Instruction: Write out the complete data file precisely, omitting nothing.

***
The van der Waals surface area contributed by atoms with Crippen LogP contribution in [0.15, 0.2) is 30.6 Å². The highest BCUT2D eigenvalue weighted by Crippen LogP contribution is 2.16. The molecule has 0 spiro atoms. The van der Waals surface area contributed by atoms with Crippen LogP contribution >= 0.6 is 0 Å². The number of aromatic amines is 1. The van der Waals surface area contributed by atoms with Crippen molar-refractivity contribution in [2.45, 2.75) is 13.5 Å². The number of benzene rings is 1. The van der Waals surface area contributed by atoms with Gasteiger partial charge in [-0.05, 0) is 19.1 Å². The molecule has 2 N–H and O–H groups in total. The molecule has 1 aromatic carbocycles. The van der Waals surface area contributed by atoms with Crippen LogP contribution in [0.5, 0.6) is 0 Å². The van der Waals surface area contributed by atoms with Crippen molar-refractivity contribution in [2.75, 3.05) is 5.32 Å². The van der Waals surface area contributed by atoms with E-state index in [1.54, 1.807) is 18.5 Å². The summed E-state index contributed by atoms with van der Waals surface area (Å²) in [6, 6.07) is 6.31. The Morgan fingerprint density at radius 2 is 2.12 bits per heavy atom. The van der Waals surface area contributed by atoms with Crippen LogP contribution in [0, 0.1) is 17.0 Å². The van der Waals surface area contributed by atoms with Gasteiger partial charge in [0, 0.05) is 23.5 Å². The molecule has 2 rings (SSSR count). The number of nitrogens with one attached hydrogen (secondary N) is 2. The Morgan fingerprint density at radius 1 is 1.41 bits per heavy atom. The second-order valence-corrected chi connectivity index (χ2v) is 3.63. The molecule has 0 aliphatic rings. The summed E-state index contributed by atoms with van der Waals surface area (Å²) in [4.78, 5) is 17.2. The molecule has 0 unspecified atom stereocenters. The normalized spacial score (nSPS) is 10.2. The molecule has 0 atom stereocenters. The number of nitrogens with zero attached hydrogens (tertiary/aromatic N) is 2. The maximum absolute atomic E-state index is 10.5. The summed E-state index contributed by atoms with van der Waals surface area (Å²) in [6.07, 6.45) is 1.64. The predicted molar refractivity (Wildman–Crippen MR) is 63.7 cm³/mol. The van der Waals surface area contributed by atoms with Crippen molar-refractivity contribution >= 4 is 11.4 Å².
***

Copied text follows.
The van der Waals surface area contributed by atoms with Crippen LogP contribution in [0.15, 0.2) is 30.6 Å². The highest BCUT2D eigenvalue weighted by Crippen LogP contribution is 2.16. The molecule has 0 spiro atoms. The van der Waals surface area contributed by atoms with Crippen LogP contribution >= 0.6 is 0 Å². The number of aromatic amines is 1. The van der Waals surface area contributed by atoms with Crippen molar-refractivity contribution in [2.45, 2.75) is 13.5 Å². The number of benzene rings is 1. The van der Waals surface area contributed by atoms with Gasteiger partial charge in [-0.05, 0) is 19.1 Å². The molecule has 2 N–H and O–H groups in total. The molecule has 1 aromatic carbocycles. The van der Waals surface area contributed by atoms with Crippen LogP contribution in [0.5, 0.6) is 0 Å². The van der Waals surface area contributed by atoms with Crippen molar-refractivity contribution in [2.75, 3.05) is 5.32 Å². The van der Waals surface area contributed by atoms with E-state index in [1.54, 1.807) is 18.5 Å². The summed E-state index contributed by atoms with van der Waals surface area (Å²) in [6, 6.07) is 6.31. The Morgan fingerprint density at radius 2 is 2.12 bits per heavy atom. The van der Waals surface area contributed by atoms with Crippen LogP contribution in [0, 0.1) is 17.0 Å². The van der Waals surface area contributed by atoms with Gasteiger partial charge in [0, 0.05) is 23.5 Å². The molecule has 2 rings (SSSR count). The number of nitrogens with one attached hydrogen (secondary N) is 2. The Morgan fingerprint density at radius 1 is 1.41 bits per heavy atom. The second-order valence-corrected chi connectivity index (χ2v) is 3.63. The molecule has 0 aliphatic rings. The summed E-state index contributed by atoms with van der Waals surface area (Å²) in [4.78, 5) is 17.2. The molecule has 0 unspecified atom stereocenters. The normalized spacial score (nSPS) is 10.2. The molecule has 0 atom stereocenters. The number of nitrogens with zero attached hydrogens (tertiary/aromatic N) is 2. The maximum absolute atomic E-state index is 10.5. The summed E-state index contributed by atoms with van der Waals surface area (Å²) in [6.07, 6.45) is 1.64. The predicted molar refractivity (Wildman–Crippen MR) is 63.7 cm³/mol. The van der Waals surface area contributed by atoms with Crippen molar-refractivity contribution >= 4 is 11.4 Å².